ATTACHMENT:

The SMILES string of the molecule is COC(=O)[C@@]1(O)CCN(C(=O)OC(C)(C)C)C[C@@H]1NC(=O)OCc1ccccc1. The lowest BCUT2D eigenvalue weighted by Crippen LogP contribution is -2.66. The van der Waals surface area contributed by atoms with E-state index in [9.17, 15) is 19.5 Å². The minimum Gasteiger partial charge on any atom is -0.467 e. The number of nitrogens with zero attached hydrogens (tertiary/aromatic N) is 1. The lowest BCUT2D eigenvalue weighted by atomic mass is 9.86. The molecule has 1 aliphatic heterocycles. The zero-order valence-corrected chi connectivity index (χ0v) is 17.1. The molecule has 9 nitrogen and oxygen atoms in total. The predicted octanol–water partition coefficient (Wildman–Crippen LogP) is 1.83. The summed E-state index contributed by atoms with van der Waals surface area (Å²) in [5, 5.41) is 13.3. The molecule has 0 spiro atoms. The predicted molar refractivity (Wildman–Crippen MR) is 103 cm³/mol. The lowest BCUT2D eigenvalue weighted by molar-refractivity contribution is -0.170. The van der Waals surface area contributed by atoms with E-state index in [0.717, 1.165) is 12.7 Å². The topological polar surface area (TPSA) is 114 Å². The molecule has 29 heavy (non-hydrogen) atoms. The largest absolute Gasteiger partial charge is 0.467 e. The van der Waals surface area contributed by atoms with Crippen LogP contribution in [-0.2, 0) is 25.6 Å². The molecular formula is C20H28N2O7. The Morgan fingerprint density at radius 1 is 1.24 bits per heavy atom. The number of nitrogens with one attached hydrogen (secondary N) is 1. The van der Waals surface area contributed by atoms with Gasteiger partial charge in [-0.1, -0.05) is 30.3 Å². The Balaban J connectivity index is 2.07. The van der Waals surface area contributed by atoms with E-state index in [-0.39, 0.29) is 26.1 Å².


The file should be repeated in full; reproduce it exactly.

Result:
The SMILES string of the molecule is COC(=O)[C@@]1(O)CCN(C(=O)OC(C)(C)C)C[C@@H]1NC(=O)OCc1ccccc1. The lowest BCUT2D eigenvalue weighted by Crippen LogP contribution is -2.66. The van der Waals surface area contributed by atoms with E-state index in [9.17, 15) is 19.5 Å². The minimum Gasteiger partial charge on any atom is -0.467 e. The number of nitrogens with zero attached hydrogens (tertiary/aromatic N) is 1. The lowest BCUT2D eigenvalue weighted by atomic mass is 9.86. The molecule has 1 aliphatic heterocycles. The zero-order valence-corrected chi connectivity index (χ0v) is 17.1. The molecule has 9 nitrogen and oxygen atoms in total. The predicted octanol–water partition coefficient (Wildman–Crippen LogP) is 1.83. The summed E-state index contributed by atoms with van der Waals surface area (Å²) in [5, 5.41) is 13.3. The molecule has 0 spiro atoms. The predicted molar refractivity (Wildman–Crippen MR) is 103 cm³/mol. The lowest BCUT2D eigenvalue weighted by molar-refractivity contribution is -0.170. The van der Waals surface area contributed by atoms with E-state index in [0.717, 1.165) is 12.7 Å². The topological polar surface area (TPSA) is 114 Å². The molecule has 29 heavy (non-hydrogen) atoms. The largest absolute Gasteiger partial charge is 0.467 e. The van der Waals surface area contributed by atoms with Crippen LogP contribution in [-0.2, 0) is 25.6 Å². The molecular formula is C20H28N2O7. The Morgan fingerprint density at radius 1 is 1.24 bits per heavy atom. The number of nitrogens with one attached hydrogen (secondary N) is 1. The van der Waals surface area contributed by atoms with Gasteiger partial charge in [-0.1, -0.05) is 30.3 Å². The Balaban J connectivity index is 2.07. The van der Waals surface area contributed by atoms with E-state index in [-0.39, 0.29) is 26.1 Å².